blow (v.1)

"move air, produce a current of air," Old English blawan "to blow (of the wind, bellows, etc.), breathe, make an air current; kindle; inflate; sound (a wind instrument)" (class VII strong verb; past tense bleow, past participle blawen), from Proto-Germanic *blæ-anan (source of Old High German blaen, German blähen), from PIE root *bhle- "to blow."

Transitive sense of "carry by a wind or current of air" is from c. 1300; that of "to fill with air, inflate" is from late 14c. Of noses from 1530s; of electrical fuses from 1902. Meaning "to squander" (money) is from 1874; meaning "lose or bungle (an opportunity, etc.) is by 1943. Sense of "depart (some place) suddenly" is from 1902. For sexual sense, see blow-job.

As a colloquial imprecation by 1781, associated with sailors (as in Popeye's "well, blow me down!"); it has past participle blowed.

To blow (a candle, etc.) out "extinguish by a current of air" is from late 14c. To blow over "pass" is from 1610s, originally of storms. To blow hot and cold "vacillate" is from 1570s. To blow off steam (1837) is a figurative use from steam engines releasing pressure. Slang blow (someone or something) off "dismiss, ignore" is by 1986. To blow (someone's) mind was in use by 1967; there is a song title "Blow Your Mind" released in a 1965 Mirawood recording by a group called The Gas Company.

blow (v.2)

"to bloom, blossom, put forth flowers" (intransitive), from Old English blowan "to flower, blossom, flourish," from Proto-Germanic *blæ- (source also of Old Saxon bloian, Old Frisian bloia, Middle Dutch and Dutch bloeien, Old High German bluoen, German blühen), from PIE root *bhel- (3) "to thrive, bloom." This verb is the source of the blown in full-blown. Figurative sense of "attain perfection" is from c. 1600.

blow (n.1)

"a hard hit (with a fist)," mid-15c., blaw, blowe, from northern and East Midlands dialects, perhaps from Middle Dutch blouwen "to beat," or an unrecorded Old English cognate. The ordinary Old English word for "to strike" was slean (see slay. A common Germanic word; compare German bleuen, Gothic bliggwan "to strike."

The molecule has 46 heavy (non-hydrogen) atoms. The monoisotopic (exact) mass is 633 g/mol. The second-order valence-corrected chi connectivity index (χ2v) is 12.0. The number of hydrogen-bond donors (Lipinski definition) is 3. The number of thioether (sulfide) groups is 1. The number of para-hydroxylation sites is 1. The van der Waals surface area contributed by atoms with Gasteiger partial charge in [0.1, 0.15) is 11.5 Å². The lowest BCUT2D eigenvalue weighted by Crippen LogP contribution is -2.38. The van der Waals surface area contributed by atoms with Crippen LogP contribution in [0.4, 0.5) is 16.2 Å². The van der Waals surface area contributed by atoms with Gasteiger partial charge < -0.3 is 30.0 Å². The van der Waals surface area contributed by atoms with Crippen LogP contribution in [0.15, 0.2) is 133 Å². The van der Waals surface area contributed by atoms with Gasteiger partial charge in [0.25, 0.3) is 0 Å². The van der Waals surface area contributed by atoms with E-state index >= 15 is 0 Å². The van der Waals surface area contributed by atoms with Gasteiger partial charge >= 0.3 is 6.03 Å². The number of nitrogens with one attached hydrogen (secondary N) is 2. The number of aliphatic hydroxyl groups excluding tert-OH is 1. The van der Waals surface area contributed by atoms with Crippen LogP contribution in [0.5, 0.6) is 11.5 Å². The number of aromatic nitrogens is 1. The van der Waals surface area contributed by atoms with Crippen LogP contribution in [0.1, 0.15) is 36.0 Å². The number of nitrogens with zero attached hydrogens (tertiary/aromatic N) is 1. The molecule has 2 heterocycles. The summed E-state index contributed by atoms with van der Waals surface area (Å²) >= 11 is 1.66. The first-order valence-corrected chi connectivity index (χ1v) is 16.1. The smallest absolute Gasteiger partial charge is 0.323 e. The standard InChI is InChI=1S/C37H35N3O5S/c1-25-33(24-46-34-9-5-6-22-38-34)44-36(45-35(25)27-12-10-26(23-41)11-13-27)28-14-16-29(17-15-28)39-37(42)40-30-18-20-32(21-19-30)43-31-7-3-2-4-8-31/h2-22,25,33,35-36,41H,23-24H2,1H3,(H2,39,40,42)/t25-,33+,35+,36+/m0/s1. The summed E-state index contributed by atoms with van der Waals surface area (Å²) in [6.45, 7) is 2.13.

Influenced in English by blow (v.1). Figurative sense of "a sudden shock or calamity" is from 1670s. To come to blows "engage in combat" is from 1650s (fall to blows is from 1590s). In reference to descriptions or accounts, blow-by-blow is recorded from 1921, American English, originally of detailed accounts in prize-fight broadcasts.

LIKE a hungry kitten loves its saucer of warm milk, so do radio fans joyfully listen to the blow-by-blow broadcast description of a boxing bout. [The Wireless Age, December 1922]

blow (n.2)

"a blowing, a blast of wind," c. 1500, from blow (v.1).

updated on October 03, 2020

Definitions of blow from WordNet
blow (v.)
exhale hard;
blow on the soup to cool it down
blow (v.)
be blowing or storming;
The wind blew from the West
blow (v.)
free of obstruction by blowing air through;
blow one's nose
blow (v.)
be in motion due to some air or water current;
The leaves were blowing in the wind
Synonyms: float / drift / be adrift
blow (v.)
make a sound as if blown;
The whistle blew
blow (v.)
shape by blowing;
blow (v.)
be inadequate or objectionable;
this blows!
Synonyms: suck
blow (v.)
make a mess of, destroy or ruin;
Synonyms: botch / bodge / bumble / fumble / botch up / muff / flub / screw up / ball up / spoil / muck up / bungle / fluff / bollix / bollix up / bollocks / bollocks up / bobble / mishandle / louse up / foul up / mess up / fuck up
blow (v.)
spend thoughtlessly; throw away;
Synonyms: waste / squander
blow (v.)
spend lavishly or wastefully on;
He blew a lot of money on his new home theater
blow (v.)
sound by having air expelled through a tube;
The trumpets blew
blow (v.)
play or sound a wind instrument;
She blew the horn
blow (v.)
provide sexual gratification through oral stimulation;
Synonyms: fellate / suck / go down on
blow (v.)
cause air to go in, on, or through;
blow (v.)
cause to move by means of an air current;
The wind blew the leaves around in the yard
blow (v.)
spout moist air from the blowhole;
The whales blew
blow (v.)
leave; informal or rude;
let's blow this place
Synonyms: shove off / shove along
blow (v.)
lay eggs;
certain insects are said to blow
blow (v.)
cause to be revealed and jeopardized;
The story blew their cover
The double agent was blown by the other side
blow (v.)
show off;
Synonyms: boast / tout / swash / shoot a line / brag / gas / bluster / vaunt / gasconade
blow (v.)
allow to regain its breath;
blow a horse
blow (v.)
melt, break, or become otherwise unusable;
The fuse blew
The lightbulbs blew out
Synonyms: blow out / burn out
blow (v.)
burst suddenly;
The tire blew
We blew a tire
blow (n.)
a powerful stroke with the fist or a weapon;
a blow on the head
blow (n.)
an impact (as from a collision);
Synonyms: bump
blow (n.)
an unfortunate happening that hinders or impedes; something that is thwarting or frustrating;
blow (n.)
an unpleasant or disappointing surprise;
Synonyms: shock
blow (n.)
a strong current of air;
Synonyms: gust / blast
blow (n.)
street names for cocaine;
Synonyms: coke / nose candy / snow / c
blow (n.)
forceful exhalation through the nose or mouth;
he blew out all the candles with a single puff
he gave his nose a loud blow
Synonyms: puff
Etymologies are not definitions. From, not affiliated with etymonline.